Like for every leader, he falls prey to the ‘Coro and hope’ paradigm – especially in moments of doubt for the Gaurs. It is natural that they look for him in moments of need. As has been the case on most occasions, he has lived up to the billing. The game against Bengaluru last week was just the latest reminder/
A three-game winless streak just before the winter break last season had threatened to derail FC Goa’s season. The rhythm was lacking, the defence was leaking and Coro for once, had failed to set the nets rippling.
“I know what they are going to say. Why FC Goa doesn’t win! Why Coro doesn’t score! Set up the interview. I know what to do,” stated the ever-confident Spaniard as the team landed in Goa.
He is a man who walks the talk. A few days later, we were witnesses. Again. He led the line with two goals as Goa ended the barren run with an emphatic 5-1 win over NorthEast United.
We were back. Coro was back. He, as always was hope.
Shoulders again had dropped when Mumbai City scored the opener after a profound spell of pressure in the first leg of the semi-final last season. Memories from a brutal defeat at the hands of Chennaiyin FC a season earlier must have flashed in the minds of the men in Orange.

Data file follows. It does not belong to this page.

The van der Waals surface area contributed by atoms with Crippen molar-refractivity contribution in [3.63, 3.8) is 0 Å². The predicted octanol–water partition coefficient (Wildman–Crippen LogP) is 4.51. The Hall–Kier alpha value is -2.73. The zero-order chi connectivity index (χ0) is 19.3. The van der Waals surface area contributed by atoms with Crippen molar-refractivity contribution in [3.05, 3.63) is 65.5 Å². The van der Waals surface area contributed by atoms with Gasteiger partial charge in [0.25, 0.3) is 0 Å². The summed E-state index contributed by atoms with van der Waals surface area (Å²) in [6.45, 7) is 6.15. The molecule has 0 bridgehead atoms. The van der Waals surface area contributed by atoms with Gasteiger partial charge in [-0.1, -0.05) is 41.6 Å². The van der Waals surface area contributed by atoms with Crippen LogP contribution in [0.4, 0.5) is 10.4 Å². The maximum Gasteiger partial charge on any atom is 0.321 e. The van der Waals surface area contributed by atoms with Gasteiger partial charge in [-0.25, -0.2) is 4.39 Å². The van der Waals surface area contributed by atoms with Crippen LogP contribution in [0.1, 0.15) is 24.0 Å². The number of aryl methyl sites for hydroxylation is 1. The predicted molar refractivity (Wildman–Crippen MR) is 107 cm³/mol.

There will of course be moments of doubt. The key is to overcome them. With him in the side, things just get a bit easier.
A few minutes later when Amrinder Singh mishandled Coro’s shot from a distance, it was just the beginning of another episode from the ‘greatest show on Indian turf’. It was the epitome of the destructive capabilities that this Goa side has with Coro leading the line.
Then again when the men strode onto the pitch at Bhubaneswar on 13th April, 2019. There was much to prove. About a month earlier, a goal, four minutes from the end of extra time had robbed Goa of their first ever ISL crown.
This Goan team had been praised for their play, style and panache. And yet on that, they stood on the Kalinga Stadium turf with something to prove.
The number 8 was again under the spotlight. But by now, he must have been used to it. Everyone was looking up to him to deliver. And he did. He was not done with just only his goal. The brilliance of his movement and touch led to the second and eventually the winner. Goa finally had a piece of silverware to savour.
The key here, you might say is Coro. Right from the moment the ball gets rolling to the last whistle . Right from the minute details to the big elaborate plans. He is more than a name or a number for the people. He is hope. He is dreams. He is the one who most often than not figures it out what to do. He is for many, the belief.
Whilst he is out there in FC Goa colours, all that exists for the Gaurs. Watch him. Above all, enjoy him while you can because nothing lasts forever.